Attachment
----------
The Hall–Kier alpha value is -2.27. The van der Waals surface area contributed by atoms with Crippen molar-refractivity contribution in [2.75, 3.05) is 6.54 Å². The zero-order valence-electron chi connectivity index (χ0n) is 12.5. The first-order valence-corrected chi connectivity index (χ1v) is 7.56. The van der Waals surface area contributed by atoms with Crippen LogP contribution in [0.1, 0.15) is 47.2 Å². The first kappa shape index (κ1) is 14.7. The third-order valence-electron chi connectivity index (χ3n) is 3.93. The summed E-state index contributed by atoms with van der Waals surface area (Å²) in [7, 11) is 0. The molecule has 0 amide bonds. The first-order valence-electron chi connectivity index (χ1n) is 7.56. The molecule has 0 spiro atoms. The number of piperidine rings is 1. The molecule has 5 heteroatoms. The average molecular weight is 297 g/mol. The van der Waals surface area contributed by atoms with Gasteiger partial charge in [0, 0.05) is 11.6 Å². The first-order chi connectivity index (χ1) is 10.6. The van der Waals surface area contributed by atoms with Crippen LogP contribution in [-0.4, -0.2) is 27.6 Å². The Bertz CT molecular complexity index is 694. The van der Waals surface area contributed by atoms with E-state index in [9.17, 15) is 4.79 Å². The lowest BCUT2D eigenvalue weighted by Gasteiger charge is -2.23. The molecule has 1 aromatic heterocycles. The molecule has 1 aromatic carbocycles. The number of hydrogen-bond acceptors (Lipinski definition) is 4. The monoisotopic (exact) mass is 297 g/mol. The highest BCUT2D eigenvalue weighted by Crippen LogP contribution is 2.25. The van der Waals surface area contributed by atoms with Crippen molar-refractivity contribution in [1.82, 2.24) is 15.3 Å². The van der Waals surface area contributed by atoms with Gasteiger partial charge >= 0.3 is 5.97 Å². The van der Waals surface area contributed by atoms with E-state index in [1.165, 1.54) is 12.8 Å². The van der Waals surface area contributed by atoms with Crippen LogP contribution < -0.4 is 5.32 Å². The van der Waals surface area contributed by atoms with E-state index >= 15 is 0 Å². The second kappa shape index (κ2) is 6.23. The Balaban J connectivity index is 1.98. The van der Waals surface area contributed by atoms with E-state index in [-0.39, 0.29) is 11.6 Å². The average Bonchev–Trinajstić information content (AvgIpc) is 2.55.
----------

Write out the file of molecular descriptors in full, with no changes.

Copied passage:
The Hall–Kier alpha value is -2.27. The van der Waals surface area contributed by atoms with Crippen molar-refractivity contribution in [2.75, 3.05) is 6.54 Å². The zero-order valence-electron chi connectivity index (χ0n) is 12.5. The first-order valence-corrected chi connectivity index (χ1v) is 7.56. The van der Waals surface area contributed by atoms with Crippen LogP contribution in [0.1, 0.15) is 47.2 Å². The first kappa shape index (κ1) is 14.7. The third-order valence-electron chi connectivity index (χ3n) is 3.93. The summed E-state index contributed by atoms with van der Waals surface area (Å²) in [7, 11) is 0. The molecule has 0 amide bonds. The first-order valence-electron chi connectivity index (χ1n) is 7.56. The molecule has 0 spiro atoms. The number of piperidine rings is 1. The molecule has 5 heteroatoms. The average molecular weight is 297 g/mol. The van der Waals surface area contributed by atoms with Gasteiger partial charge in [0, 0.05) is 11.6 Å². The first-order chi connectivity index (χ1) is 10.6. The van der Waals surface area contributed by atoms with Crippen LogP contribution in [-0.4, -0.2) is 27.6 Å². The Bertz CT molecular complexity index is 694. The van der Waals surface area contributed by atoms with E-state index in [9.17, 15) is 4.79 Å². The lowest BCUT2D eigenvalue weighted by Gasteiger charge is -2.23. The molecule has 1 aromatic heterocycles. The molecule has 1 aromatic carbocycles. The number of hydrogen-bond acceptors (Lipinski definition) is 4. The monoisotopic (exact) mass is 297 g/mol. The highest BCUT2D eigenvalue weighted by Crippen LogP contribution is 2.25. The van der Waals surface area contributed by atoms with Crippen molar-refractivity contribution in [1.82, 2.24) is 15.3 Å². The van der Waals surface area contributed by atoms with Gasteiger partial charge >= 0.3 is 5.97 Å². The van der Waals surface area contributed by atoms with E-state index in [1.165, 1.54) is 12.8 Å². The van der Waals surface area contributed by atoms with Crippen LogP contribution < -0.4 is 5.32 Å². The van der Waals surface area contributed by atoms with E-state index >= 15 is 0 Å². The second kappa shape index (κ2) is 6.23. The Balaban J connectivity index is 1.98. The van der Waals surface area contributed by atoms with E-state index in [-0.39, 0.29) is 11.6 Å². The average Bonchev–Trinajstić information content (AvgIpc) is 2.55.